Research output per year
Research output per year
Accepting PhD Students
I obtained my PhD in theoretical physics within the subject of string theory from the University of Groningen in The Netherlands. I then worked as a postdoctoral researcher at the Albert Einstein Center in Bern, the Niels Bohr Institute in Copenhagen, Brussels University (International Solvay Institutes) and at the University of Amsterdam. My research concerns holographic dualities in quantum gravity and string theory. According to the holographic principle, gravity and spacetime originate from the holographic projection of another theory without gravity. I work on constructing and testing realisations of this principle.
Physics is organised in terms of length scales. At small scales quantum mechanics describes the dynamics between small particles, whereas at large scales gravity dominates the interactions between large amounts of matter. There are situations, such as in early universe cosmology and black hole physics in which one needs to have a theory that simultaneously describes gravity and quantum mechanics. Such a theory is called quantum gravity. It has proven rather difficult to construct such a theory. Two successful approaches to quantum gravity are called string theory and holography. They are in fact not fully independent. Both of these approaches replace a theory of gravity with a more fundamental theory and views the gravitational interaction (which is the dynamics of spacetime) as an emergent phenomenon.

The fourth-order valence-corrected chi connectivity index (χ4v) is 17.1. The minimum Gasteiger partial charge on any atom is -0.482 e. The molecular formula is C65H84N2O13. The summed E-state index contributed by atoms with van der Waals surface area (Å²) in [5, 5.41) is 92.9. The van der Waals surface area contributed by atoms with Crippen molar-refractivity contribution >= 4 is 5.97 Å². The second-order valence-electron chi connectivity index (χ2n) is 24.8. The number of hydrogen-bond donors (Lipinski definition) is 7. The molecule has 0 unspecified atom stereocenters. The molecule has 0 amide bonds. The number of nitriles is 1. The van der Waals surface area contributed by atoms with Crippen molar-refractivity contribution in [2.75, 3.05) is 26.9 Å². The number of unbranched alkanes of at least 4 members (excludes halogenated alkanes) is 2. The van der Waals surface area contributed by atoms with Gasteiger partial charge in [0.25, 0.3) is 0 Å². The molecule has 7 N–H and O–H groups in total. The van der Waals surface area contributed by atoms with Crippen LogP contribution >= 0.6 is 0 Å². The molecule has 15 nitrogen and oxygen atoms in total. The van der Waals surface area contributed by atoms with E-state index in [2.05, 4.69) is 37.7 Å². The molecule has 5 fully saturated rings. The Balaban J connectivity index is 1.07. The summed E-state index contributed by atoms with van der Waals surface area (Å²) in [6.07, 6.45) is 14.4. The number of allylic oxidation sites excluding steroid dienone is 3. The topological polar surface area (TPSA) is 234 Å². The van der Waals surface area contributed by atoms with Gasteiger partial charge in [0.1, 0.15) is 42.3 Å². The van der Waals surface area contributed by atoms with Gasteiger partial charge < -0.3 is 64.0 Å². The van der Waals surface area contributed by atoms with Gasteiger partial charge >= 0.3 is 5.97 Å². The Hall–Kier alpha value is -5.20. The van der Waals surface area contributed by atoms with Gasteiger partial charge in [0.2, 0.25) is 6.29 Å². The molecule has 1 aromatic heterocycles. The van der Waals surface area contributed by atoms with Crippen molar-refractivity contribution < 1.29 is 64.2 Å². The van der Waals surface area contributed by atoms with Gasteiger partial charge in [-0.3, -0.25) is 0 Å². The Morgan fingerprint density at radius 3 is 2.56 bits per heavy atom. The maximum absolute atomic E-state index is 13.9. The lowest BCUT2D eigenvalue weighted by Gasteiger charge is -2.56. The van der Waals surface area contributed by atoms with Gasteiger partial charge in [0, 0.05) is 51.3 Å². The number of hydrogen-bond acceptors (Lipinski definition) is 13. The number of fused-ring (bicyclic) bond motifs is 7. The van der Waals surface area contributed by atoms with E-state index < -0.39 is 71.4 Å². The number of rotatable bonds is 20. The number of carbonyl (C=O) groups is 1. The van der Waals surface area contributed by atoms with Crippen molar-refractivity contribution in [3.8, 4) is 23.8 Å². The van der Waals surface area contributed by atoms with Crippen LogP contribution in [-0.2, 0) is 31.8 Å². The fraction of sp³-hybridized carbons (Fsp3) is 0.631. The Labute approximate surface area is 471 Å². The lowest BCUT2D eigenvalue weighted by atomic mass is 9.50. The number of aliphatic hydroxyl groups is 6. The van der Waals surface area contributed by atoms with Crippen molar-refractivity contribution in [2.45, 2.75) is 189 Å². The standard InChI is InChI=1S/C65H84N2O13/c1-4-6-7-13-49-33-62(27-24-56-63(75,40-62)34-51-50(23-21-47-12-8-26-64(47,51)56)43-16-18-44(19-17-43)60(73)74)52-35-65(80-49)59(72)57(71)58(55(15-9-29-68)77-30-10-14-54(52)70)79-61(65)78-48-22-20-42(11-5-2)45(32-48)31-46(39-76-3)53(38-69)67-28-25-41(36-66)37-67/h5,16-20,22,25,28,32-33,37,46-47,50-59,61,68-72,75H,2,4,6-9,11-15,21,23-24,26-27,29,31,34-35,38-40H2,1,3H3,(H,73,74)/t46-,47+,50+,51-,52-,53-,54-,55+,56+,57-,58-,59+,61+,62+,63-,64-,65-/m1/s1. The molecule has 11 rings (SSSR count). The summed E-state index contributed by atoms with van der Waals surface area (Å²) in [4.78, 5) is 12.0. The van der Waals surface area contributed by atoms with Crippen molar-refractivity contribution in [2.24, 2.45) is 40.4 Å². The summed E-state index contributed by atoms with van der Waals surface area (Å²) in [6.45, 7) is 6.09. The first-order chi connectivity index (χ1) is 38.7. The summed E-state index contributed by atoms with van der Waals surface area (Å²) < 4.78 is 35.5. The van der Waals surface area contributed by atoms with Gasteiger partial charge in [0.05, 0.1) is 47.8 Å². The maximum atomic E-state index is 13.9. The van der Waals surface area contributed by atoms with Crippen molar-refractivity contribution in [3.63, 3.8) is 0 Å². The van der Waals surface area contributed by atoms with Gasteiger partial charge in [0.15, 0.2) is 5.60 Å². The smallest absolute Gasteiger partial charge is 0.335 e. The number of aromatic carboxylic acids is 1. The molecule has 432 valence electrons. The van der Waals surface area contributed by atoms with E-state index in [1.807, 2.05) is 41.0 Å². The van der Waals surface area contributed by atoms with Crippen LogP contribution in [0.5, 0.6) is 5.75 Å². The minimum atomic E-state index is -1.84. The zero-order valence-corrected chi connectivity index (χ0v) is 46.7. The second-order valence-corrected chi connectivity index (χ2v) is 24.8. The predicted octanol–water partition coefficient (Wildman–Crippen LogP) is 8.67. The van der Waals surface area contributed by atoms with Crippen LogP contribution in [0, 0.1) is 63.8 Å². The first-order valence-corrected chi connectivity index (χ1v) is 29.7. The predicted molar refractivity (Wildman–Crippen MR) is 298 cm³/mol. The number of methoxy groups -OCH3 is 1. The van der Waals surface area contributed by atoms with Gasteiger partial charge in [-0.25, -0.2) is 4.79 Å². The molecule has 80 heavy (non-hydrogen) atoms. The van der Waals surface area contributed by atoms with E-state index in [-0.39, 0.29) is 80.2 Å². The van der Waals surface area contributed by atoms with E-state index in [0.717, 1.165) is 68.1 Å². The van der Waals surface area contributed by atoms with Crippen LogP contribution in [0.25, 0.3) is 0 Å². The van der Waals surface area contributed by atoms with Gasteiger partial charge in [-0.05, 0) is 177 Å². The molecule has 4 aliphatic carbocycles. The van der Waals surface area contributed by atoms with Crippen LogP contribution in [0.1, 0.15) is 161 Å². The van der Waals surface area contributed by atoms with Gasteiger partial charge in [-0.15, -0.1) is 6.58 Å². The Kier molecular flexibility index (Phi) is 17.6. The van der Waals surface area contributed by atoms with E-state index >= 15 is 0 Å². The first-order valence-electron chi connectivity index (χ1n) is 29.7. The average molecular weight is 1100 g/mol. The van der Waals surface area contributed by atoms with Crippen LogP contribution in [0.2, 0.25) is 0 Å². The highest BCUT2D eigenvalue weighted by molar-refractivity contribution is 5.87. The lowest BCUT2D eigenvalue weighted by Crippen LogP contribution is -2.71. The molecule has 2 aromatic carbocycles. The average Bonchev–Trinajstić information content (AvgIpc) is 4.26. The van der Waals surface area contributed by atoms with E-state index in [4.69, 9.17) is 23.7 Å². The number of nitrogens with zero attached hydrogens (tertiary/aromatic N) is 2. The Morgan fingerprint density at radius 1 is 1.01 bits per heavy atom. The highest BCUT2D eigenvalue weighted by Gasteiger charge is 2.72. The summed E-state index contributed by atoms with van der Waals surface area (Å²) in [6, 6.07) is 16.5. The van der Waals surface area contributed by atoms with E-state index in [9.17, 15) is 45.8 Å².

My research concerns the study of the holographic principle which states that a theory of quantum gravity can be equivalent to a non-gravitational theory in fewer dimensions. Such holographic dualities are currently only partially understood for string theories on what are known as anti-de Sitter spacetimes. My research focusses on extending the range of spacetimes on which we can study quantum gravity via holography. Furthermore I work on finding simpler theories of gravity than Einstein's theory (and its string theory completion) that still have the property of being holographic because this would allow us to study many of the still unknown properties of holography better.
In relation to this last direction of research I recently constructed a theory of gravity that lies midway between Newtonian gravity and Einstein's theory of general relativity. The theory is called `non-relativistic gravity' and extends Newtonian gravity by including effects of time dilation (the phenomenon that clocks tick slower in strong gravitational fields). The theory of non-relativistic gravity correctly describes many of the gravitational phenomena, such as the perihelion precession of planets and cosmological evolution, that are also described by general relativity. My research aims to show that the new theory of non-relativistic gravity opens up a new route towards understanding (aspects of) quantum gravity.
Theoretical Physics, Doctor of Philosophy (PhD), Rijksuniversiteit Groningen
1 Sep 2004 → 31 Aug 2008
Award Date: 22 Sep 2008
Theoretical Physics, Master in Science, Rijksuniversiteit Groningen
1 Sep 1998 → 31 Aug 2004
Award Date: 31 Aug 2004
Research output: Contribution to journal › Article › peer-review
Research output: Contribution to journal › Article › peer-review
Research output: Contribution to journal › Article › peer-review
Research output: Contribution to journal › Article › peer-review
Research output: Contribution to journal › Article › peer-review